A Postcard From: Sanam Sheriff ’18

420093_268868123258488_791909664_nName: Sanam Sheriff

Year: 2018

Major: Creative Writing

What’s happening? We’d love to hear how your internship is going! This summer I interned with the Philly Youth Poetry Movement. PYPM is a volunteer-run non-profit organization that provides a safe space for Philadelphia teens to discover the power of their voices through spoken word and literary expression. What was most appealing to me about this program is the way in which the political and personal held hands through poetry. I worked with a group of teenagers that had competed in poetry slams throughout the season to qualify for the PYPM team that would represent Philadelphia in an international poetry slam festival called Brave New Voices to be held in Washington DC at the end of the summer. Along with helping set up the organization’s database, I was working with the youth, helping them perfect their poetry and performance, and travelled with them to the competition. As we practiced, our days stretched until 10:30 PM 6 days a week, and my supervisors were committed to create and maintain not only a safe space for the kids, but a productive one in which their own personal and political struggles and stories found a voice and platform. Watching them grow over the summer into the fierce and powerful human beings that took the DC stage by storm was both rewarding and inspiring. Most of all, developing meaningful relationships with them, learning about their lives and witnessing the empowerment that comes along with community art in a space where the marginalized facets of their identity were allowed to shine, was nothing short of amazing.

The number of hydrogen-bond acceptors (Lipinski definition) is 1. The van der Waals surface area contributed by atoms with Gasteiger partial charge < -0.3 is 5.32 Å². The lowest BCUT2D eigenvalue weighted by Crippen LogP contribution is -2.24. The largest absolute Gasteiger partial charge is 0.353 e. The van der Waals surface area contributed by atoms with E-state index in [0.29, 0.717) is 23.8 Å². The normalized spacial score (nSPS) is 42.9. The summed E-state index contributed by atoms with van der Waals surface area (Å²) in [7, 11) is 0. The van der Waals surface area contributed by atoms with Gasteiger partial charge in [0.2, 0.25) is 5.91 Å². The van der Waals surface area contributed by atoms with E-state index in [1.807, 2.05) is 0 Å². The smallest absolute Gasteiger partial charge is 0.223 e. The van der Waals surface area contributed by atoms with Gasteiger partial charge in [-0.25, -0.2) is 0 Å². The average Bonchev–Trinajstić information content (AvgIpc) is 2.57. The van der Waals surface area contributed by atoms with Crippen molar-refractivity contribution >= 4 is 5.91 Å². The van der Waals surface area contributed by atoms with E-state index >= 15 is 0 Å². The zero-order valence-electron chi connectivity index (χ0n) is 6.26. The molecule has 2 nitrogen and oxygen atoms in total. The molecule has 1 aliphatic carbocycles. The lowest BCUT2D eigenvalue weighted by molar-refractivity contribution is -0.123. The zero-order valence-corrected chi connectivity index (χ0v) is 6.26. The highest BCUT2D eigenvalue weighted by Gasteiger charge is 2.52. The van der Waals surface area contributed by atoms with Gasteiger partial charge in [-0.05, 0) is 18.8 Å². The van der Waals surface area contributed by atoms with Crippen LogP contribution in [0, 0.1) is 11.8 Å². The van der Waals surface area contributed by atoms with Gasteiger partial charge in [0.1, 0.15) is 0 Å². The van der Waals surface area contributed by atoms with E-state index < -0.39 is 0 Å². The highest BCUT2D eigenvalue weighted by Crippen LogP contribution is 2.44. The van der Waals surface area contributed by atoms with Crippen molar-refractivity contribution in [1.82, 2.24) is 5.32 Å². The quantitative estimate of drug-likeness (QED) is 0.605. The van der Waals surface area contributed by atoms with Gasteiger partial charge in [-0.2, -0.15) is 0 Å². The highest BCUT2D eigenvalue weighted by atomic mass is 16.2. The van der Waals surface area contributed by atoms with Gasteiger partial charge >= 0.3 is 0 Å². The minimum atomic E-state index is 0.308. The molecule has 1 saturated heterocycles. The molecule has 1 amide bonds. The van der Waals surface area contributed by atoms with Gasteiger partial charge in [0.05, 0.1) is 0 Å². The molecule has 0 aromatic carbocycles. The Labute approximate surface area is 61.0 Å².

sanam

Why I applied for my internship:

I came to know about PYPM by being involved in the spoken word poetry scene in Philadelphia. The community of poets is so tightly knit and open to newcomers, that a few weeks at slams and open mics got me well acquainted with the people and programs. I applied for this internship because I think there is something so incredibly powerful about poetry that transcends day to day activism. The thing about spoken word is that it provides a platform for personal politics to not only be shared, but for people to be engaged and educated at the same time. There is an urgency to the art form that I think is absolutely perfect for youth who are just coming into owning their identities and the stories that come with them. As a poet and creative writing major myself, this was the perfect opportunity for me to learn and grow and challenge my own definitions of writing and performing. I wanted to engage with community through a lens I was passionate about, and this was the perfect fit.

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